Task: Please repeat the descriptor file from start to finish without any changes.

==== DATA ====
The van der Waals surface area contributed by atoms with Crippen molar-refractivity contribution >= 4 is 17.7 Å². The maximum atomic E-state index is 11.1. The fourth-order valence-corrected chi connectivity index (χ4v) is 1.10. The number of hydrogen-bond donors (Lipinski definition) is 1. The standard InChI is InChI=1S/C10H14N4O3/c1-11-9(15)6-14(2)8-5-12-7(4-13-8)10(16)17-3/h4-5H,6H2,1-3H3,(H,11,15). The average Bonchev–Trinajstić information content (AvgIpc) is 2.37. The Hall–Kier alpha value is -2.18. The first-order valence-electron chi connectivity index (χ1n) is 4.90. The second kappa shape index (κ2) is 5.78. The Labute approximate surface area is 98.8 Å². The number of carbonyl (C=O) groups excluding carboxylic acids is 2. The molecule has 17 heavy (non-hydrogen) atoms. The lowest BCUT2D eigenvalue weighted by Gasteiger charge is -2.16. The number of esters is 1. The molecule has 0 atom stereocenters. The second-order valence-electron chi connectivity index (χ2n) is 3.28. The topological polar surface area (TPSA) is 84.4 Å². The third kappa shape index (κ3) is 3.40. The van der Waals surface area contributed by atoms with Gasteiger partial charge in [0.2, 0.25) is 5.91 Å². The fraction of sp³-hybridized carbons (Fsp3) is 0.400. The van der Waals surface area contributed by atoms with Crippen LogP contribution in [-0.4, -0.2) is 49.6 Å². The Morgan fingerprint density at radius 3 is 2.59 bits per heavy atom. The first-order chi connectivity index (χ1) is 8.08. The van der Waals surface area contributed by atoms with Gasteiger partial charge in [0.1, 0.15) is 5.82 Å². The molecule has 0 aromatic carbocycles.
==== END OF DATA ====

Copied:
The van der Waals surface area contributed by atoms with Crippen molar-refractivity contribution >= 4 is 17.7 Å². The maximum atomic E-state index is 11.1. The fourth-order valence-corrected chi connectivity index (χ4v) is 1.10. The number of hydrogen-bond donors (Lipinski definition) is 1. The standard InChI is InChI=1S/C10H14N4O3/c1-11-9(15)6-14(2)8-5-12-7(4-13-8)10(16)17-3/h4-5H,6H2,1-3H3,(H,11,15). The average Bonchev–Trinajstić information content (AvgIpc) is 2.37. The Hall–Kier alpha value is -2.18. The first-order valence-electron chi connectivity index (χ1n) is 4.90. The second kappa shape index (κ2) is 5.78. The Labute approximate surface area is 98.8 Å². The number of carbonyl (C=O) groups excluding carboxylic acids is 2. The molecule has 17 heavy (non-hydrogen) atoms. The lowest BCUT2D eigenvalue weighted by Gasteiger charge is -2.16. The number of esters is 1. The molecule has 0 atom stereocenters. The second-order valence-electron chi connectivity index (χ2n) is 3.28. The topological polar surface area (TPSA) is 84.4 Å². The third kappa shape index (κ3) is 3.40. The van der Waals surface area contributed by atoms with Gasteiger partial charge in [0.2, 0.25) is 5.91 Å². The fraction of sp³-hybridized carbons (Fsp3) is 0.400. The van der Waals surface area contributed by atoms with Crippen LogP contribution in [-0.4, -0.2) is 49.6 Å². The Morgan fingerprint density at radius 3 is 2.59 bits per heavy atom. The first-order chi connectivity index (χ1) is 8.08. The van der Waals surface area contributed by atoms with Gasteiger partial charge in [0.1, 0.15) is 5.82 Å². The molecule has 0 aromatic carbocycles.